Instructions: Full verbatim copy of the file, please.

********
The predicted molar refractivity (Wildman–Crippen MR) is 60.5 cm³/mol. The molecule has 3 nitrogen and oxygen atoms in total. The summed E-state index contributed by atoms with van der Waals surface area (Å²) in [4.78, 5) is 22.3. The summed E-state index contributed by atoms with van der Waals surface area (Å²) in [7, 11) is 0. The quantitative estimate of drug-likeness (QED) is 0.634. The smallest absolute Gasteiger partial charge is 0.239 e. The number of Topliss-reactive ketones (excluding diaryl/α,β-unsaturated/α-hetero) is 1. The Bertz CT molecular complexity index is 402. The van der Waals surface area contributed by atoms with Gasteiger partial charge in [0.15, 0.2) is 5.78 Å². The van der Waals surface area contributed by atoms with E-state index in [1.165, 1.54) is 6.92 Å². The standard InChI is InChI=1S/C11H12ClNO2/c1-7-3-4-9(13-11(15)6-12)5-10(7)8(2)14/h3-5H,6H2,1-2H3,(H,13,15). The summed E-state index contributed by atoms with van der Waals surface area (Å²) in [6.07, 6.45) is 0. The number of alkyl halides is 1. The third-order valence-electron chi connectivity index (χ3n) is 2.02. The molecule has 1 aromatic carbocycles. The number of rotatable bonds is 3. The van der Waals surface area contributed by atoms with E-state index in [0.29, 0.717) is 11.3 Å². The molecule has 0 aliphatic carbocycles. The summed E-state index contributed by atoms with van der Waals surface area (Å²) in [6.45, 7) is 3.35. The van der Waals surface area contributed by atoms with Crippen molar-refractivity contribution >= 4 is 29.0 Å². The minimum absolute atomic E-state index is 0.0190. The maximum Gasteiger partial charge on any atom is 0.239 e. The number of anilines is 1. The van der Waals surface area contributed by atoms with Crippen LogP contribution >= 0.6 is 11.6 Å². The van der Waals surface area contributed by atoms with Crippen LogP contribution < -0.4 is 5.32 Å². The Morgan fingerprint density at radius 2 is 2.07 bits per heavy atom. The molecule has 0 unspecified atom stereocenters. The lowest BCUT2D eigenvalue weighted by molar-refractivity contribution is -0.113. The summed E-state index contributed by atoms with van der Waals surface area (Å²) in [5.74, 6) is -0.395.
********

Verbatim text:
The predicted molar refractivity (Wildman–Crippen MR) is 60.5 cm³/mol. The molecule has 3 nitrogen and oxygen atoms in total. The summed E-state index contributed by atoms with van der Waals surface area (Å²) in [4.78, 5) is 22.3. The summed E-state index contributed by atoms with van der Waals surface area (Å²) in [7, 11) is 0. The quantitative estimate of drug-likeness (QED) is 0.634. The smallest absolute Gasteiger partial charge is 0.239 e. The number of Topliss-reactive ketones (excluding diaryl/α,β-unsaturated/α-hetero) is 1. The Bertz CT molecular complexity index is 402. The van der Waals surface area contributed by atoms with Gasteiger partial charge in [0.15, 0.2) is 5.78 Å². The van der Waals surface area contributed by atoms with E-state index in [1.165, 1.54) is 6.92 Å². The standard InChI is InChI=1S/C11H12ClNO2/c1-7-3-4-9(13-11(15)6-12)5-10(7)8(2)14/h3-5H,6H2,1-2H3,(H,13,15). The summed E-state index contributed by atoms with van der Waals surface area (Å²) in [6.07, 6.45) is 0. The number of alkyl halides is 1. The third-order valence-electron chi connectivity index (χ3n) is 2.02. The molecule has 1 aromatic carbocycles. The number of rotatable bonds is 3. The van der Waals surface area contributed by atoms with E-state index in [0.29, 0.717) is 11.3 Å². The molecule has 0 aliphatic carbocycles. The summed E-state index contributed by atoms with van der Waals surface area (Å²) in [6.45, 7) is 3.35. The van der Waals surface area contributed by atoms with Crippen molar-refractivity contribution >= 4 is 29.0 Å². The minimum absolute atomic E-state index is 0.0190. The maximum Gasteiger partial charge on any atom is 0.239 e. The number of anilines is 1. The van der Waals surface area contributed by atoms with Crippen LogP contribution >= 0.6 is 11.6 Å². The van der Waals surface area contributed by atoms with Crippen LogP contribution < -0.4 is 5.32 Å². The Morgan fingerprint density at radius 2 is 2.07 bits per heavy atom. The molecule has 0 unspecified atom stereocenters. The lowest BCUT2D eigenvalue weighted by molar-refractivity contribution is -0.113. The summed E-state index contributed by atoms with van der Waals surface area (Å²) in [5.74, 6) is -0.395.